Squamous Cell Carcinoma

About squamous cell carcinoma

Squamous cell carcinoma is a commonly occurring malignant growth derived from epidermal keratinocytes. It appears as an indurated (hard), scaling or crusted plaque or nodule that may ulcerate or bleed. A number of risk factors contribute to the development of squamous cell carcinoma, including exposure to ultraviolet radiation and chemical carcinogens. It is more common in light-skinned people with frequent sun exposure, such as farmers and outdoor laborers. The incidence of the disease increases with proximity to the equator. Not surprisingly, it occurs most often on sun-exposed areas such as the head, neck, and arms. It also can arise in sites of damaged skin or mucous membranes, such as burn injuries. The lower lip is frequently involved as a result of chronic injury from smoking or sun damage. Squamous cell carcinoma can be very locally invasive, and also harbors the capacity to metastasize to distant sites.

With what can squamous cell carcinoma be confused?

Squamous cell carcinoma must be distinguished from basal cell carcinoma, actinic keratosis, warts, keratoacanthoma, seborrheic keratosis, and Bowen’s disease and, on the penis, from erythroplasia of Queyrat.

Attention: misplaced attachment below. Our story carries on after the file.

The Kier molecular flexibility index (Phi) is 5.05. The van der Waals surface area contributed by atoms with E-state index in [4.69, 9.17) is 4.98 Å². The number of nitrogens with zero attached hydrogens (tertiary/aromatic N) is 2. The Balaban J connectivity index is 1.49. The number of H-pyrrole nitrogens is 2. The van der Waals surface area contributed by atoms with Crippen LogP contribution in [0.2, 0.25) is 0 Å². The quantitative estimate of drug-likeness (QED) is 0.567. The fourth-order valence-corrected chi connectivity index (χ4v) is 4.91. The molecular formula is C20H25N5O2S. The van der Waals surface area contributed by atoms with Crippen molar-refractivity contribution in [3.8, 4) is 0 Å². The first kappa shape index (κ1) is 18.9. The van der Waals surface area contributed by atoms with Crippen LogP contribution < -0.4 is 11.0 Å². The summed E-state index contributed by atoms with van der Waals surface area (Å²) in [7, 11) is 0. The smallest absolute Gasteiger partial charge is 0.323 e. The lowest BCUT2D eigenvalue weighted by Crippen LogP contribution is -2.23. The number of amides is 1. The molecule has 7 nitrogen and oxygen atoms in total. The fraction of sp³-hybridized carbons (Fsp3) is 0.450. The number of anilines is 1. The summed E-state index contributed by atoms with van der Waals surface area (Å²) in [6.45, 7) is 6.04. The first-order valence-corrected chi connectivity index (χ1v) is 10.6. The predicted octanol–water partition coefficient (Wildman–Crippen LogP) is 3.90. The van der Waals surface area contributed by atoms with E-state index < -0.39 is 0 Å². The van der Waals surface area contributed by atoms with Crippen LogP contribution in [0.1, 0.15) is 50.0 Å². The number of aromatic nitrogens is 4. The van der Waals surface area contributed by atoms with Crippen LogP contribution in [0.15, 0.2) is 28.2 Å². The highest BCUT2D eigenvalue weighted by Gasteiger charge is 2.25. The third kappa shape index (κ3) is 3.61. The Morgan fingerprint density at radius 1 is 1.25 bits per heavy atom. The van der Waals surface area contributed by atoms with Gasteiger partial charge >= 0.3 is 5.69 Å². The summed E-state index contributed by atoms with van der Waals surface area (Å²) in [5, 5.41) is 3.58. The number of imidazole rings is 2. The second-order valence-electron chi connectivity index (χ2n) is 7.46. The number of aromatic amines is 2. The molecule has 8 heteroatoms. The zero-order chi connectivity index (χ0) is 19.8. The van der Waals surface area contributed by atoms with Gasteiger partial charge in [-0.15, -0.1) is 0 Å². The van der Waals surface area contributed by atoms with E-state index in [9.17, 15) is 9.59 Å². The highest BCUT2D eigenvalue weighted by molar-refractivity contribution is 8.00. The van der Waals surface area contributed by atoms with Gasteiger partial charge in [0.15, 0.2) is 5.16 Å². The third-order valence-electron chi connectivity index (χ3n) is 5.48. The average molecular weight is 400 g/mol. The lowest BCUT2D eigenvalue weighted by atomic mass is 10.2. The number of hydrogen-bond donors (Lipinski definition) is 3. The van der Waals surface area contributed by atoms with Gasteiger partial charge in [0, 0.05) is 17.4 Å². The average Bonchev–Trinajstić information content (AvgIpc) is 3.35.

How is squamous cell carcinoma diagnosed?

Any ulcer that fails to heal should undergo biopsy to rule out squamous cell carcinoma.

How is squamous cell carcinoma treated?

Excision is the preferred therapy. Small lesions can be effectively destroyed with cryotherapy, curettage or electrodessication, but it is often preferable to obtain a tissue sample. Larger tumors and those on cosmetically sensitive areas, such as the face, may be removed using the Mohs micrographic surgery technique. Sun protection with sunscreen, protective clothing, and sun avoidance is necessary to reduce the risk of further tumors.

What is the prognosis for squamous cell carcinoma?

Only about 2% of squamous cell carcinomas metastasize. Large, poorly differentiated, deeply invading carcinomas and those arising in scars or mucous membranes are more likely to do so.

More on squamous cell carcinoma


Image links

Loyola University Medical education Network: Squamous Cell Carcinoma of the Cheek

Other useful links

Skin Cancer Foundation: Squamous Cell Carcinoma


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